Engineers have been developing ways to provide robots with a sense of touch for a few decades now. MIT took to the GelSight approach, the University of Texas employed nanowire sensors, and Harvard went with the soft robotics system — all in an effort to provide robots with the ability to ‘feel’ whatever they’re holding.
Engineers from Stanford University, though, have designed an electronic glove that provides robotic hands a sense of touch and a degree of manual dexterity. In a recently released paper, the team showed that their glove was sensitive enough to touch a berry and move a ping-pong ball without crushing them.
The electronic glove is outfitted with an array of capacitors capable of measuring normal and tangential forces. It imitates how human skin layers work together to provide the sense of touch — the outer skin layers on our hands have sensors that can detect heat, pressure and other stimuli. Those layers work in conjunction with a sub-layer of skin called the spinosum, which feature microscopic hills and valleys that amplify that sense of touch.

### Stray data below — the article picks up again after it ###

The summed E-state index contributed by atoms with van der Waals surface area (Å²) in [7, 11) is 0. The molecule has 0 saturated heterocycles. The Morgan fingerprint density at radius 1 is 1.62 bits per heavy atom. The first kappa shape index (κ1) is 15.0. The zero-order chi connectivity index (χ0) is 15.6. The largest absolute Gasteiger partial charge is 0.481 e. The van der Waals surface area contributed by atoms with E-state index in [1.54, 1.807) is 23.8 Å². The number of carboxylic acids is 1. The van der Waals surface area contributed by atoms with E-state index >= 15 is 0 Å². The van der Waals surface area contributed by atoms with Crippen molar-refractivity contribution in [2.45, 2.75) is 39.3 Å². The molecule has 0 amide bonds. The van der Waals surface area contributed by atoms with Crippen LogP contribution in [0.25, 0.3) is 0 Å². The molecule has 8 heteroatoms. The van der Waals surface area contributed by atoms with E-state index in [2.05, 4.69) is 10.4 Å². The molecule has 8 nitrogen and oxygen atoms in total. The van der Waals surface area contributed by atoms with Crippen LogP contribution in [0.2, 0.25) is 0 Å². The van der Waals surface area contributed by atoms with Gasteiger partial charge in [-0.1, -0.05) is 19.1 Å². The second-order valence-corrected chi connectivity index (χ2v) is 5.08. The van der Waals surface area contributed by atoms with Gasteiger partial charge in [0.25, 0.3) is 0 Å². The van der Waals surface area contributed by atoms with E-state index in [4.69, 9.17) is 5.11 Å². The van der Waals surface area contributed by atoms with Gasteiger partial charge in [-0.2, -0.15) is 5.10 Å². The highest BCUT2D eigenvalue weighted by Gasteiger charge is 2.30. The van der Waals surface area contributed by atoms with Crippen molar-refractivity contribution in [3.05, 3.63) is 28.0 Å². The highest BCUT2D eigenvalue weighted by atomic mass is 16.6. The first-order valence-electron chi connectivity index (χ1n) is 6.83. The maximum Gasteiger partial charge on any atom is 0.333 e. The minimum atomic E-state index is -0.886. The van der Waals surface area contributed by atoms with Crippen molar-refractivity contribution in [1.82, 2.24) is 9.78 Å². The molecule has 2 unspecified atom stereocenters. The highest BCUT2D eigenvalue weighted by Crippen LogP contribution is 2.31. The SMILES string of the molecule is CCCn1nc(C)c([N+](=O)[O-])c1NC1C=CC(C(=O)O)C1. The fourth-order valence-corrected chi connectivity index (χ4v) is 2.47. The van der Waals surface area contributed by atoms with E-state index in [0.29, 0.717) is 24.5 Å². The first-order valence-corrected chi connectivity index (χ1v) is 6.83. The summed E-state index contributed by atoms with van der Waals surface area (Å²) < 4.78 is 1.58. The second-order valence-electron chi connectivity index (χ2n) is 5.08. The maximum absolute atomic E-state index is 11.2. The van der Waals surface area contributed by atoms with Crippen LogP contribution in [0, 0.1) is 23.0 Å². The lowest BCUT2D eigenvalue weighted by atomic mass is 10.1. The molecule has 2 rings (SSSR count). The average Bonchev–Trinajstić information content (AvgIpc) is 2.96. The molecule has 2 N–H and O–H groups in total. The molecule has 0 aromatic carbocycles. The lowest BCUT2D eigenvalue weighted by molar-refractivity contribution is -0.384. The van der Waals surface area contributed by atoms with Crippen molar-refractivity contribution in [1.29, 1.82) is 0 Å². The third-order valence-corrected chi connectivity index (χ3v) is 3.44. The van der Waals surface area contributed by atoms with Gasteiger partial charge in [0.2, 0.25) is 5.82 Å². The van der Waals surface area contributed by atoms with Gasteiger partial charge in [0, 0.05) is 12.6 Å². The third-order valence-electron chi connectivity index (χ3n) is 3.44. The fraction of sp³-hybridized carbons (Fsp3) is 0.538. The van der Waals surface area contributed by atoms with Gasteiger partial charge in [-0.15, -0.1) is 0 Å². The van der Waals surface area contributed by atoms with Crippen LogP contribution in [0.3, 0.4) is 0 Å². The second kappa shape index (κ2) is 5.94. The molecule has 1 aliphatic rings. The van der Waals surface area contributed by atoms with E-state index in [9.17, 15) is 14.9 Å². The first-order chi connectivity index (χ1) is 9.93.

The electronic glove imitates its human counterpart by providing three-layered sensors on each fingertip that work together. The top and bottom layers are electrically active, while sandwiched between the two are a grid of electrical lines that are positioned perpendicular to one another to create an array of sensing pixels.
A rubber insulator separates the electrical layers, storing electrical energy when the fingers press an object. As that stored energy increases, it provides a way to map the intensity and direction of pressure to specific points on those perpendicular grids, in much the same fashion as human skin.
While the electronic glove is still being developed, the engineers state that robots could wear the touch-sensitive skin for delicate work such as handling eggs on a conveyor belt and putting them in cartons, as well as robot-assisted surgery where precision touch control is vital. Ultimately, the engineer’s end-goal would see the glove automatically apply the right amount of pressure to handle any given object without the need for programming.